Tdworld 897 Accidentinvest
Tdworld 897 Accidentinvest
Tdworld 897 Accidentinvest
Tdworld 897 Accidentinvest
Tdworld 897 Accidentinvest

John Bradley: Accident Investigator

June 4, 2009
Wearing appropriate protective equipment is crucial when working around high-voltage areas.

Wearing appropriate protective equipment is crucial when working around high-voltage areas. Equipment can fail and “blow up at any time,” according to John Bradley, trades trainer at British Columbia Hydro and Power. Bradley can testify to the importance of protective equipment as he has investigated an accident that occurred with a 25 kV circuit breaker that could have killed three workers.

Bradley has worked as a substation electrician for 28 years, so he knows the ins and outs of everyday maintenance and methods. He has been a trades trainer for three years with the Work Methods Department, Safety Division, at BC Hydro and Power. BC Hydro is third largest electric utility in Canada and serves customers in an area containing over 94% of British Columbia's population. The utility is mandated to provide, "reliable power, at low cost, for generations."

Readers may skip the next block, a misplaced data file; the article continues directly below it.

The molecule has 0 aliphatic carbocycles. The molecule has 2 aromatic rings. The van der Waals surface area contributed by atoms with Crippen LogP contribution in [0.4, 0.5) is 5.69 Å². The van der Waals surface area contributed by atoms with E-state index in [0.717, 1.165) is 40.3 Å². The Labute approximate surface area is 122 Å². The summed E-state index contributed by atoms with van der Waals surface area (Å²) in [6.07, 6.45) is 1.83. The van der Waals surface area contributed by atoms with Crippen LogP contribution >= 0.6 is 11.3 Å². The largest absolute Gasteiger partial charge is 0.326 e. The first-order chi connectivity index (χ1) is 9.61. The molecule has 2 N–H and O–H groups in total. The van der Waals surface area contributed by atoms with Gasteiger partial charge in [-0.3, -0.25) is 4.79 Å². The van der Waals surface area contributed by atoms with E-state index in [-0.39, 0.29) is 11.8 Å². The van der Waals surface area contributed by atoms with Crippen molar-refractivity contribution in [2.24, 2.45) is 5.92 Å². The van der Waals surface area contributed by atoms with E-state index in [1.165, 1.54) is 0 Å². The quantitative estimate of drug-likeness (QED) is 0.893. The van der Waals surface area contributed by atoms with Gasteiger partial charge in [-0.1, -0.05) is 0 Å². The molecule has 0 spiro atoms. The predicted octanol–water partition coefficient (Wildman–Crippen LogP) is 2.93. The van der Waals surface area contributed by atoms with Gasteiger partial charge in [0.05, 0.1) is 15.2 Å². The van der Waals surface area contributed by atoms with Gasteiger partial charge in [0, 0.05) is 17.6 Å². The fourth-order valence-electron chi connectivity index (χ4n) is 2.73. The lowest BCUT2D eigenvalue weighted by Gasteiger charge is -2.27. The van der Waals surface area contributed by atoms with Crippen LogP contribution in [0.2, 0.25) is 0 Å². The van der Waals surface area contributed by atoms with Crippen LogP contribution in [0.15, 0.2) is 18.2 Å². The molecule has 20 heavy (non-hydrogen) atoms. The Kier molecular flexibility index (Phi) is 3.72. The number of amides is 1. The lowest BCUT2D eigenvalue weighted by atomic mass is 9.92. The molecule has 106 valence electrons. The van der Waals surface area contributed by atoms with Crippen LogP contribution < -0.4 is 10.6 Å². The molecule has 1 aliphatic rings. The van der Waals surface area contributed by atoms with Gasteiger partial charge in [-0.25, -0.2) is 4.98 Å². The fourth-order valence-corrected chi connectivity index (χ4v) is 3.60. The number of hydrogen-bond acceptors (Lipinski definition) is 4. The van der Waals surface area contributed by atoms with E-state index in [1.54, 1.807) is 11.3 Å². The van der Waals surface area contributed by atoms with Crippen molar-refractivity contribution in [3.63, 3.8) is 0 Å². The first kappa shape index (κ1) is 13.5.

He will present an “Investigation Report” of the 25-kV accident at the 2009 Finepoint Circuit Breaker Test and Maintenance Training Conference in October, in Atlanta, Georgia.

“This type of circuit breaker is considered very dependable, and workers would not expect this type of blowup to happen on this equipment,” Bradley said. “A simple, mechanical failure caused a huge fireball that would have put the workers in the bite if they were walking their normal path in the substation while performing this high-voltage switching.”

Bradley emphasizes to students the respect and awareness that workers should have when working around high-voltage equipment in a substation. “A good day can go bad within seconds,” he said.

This particular session is important for the Finepoint Circuit Breaker conference because all of the utility workers attending are from around the world, and they have similar equipment that could fail—just as severe as this case.

The session “Accident Investigation Report” is scheduled for Thursday, Oct. 8.

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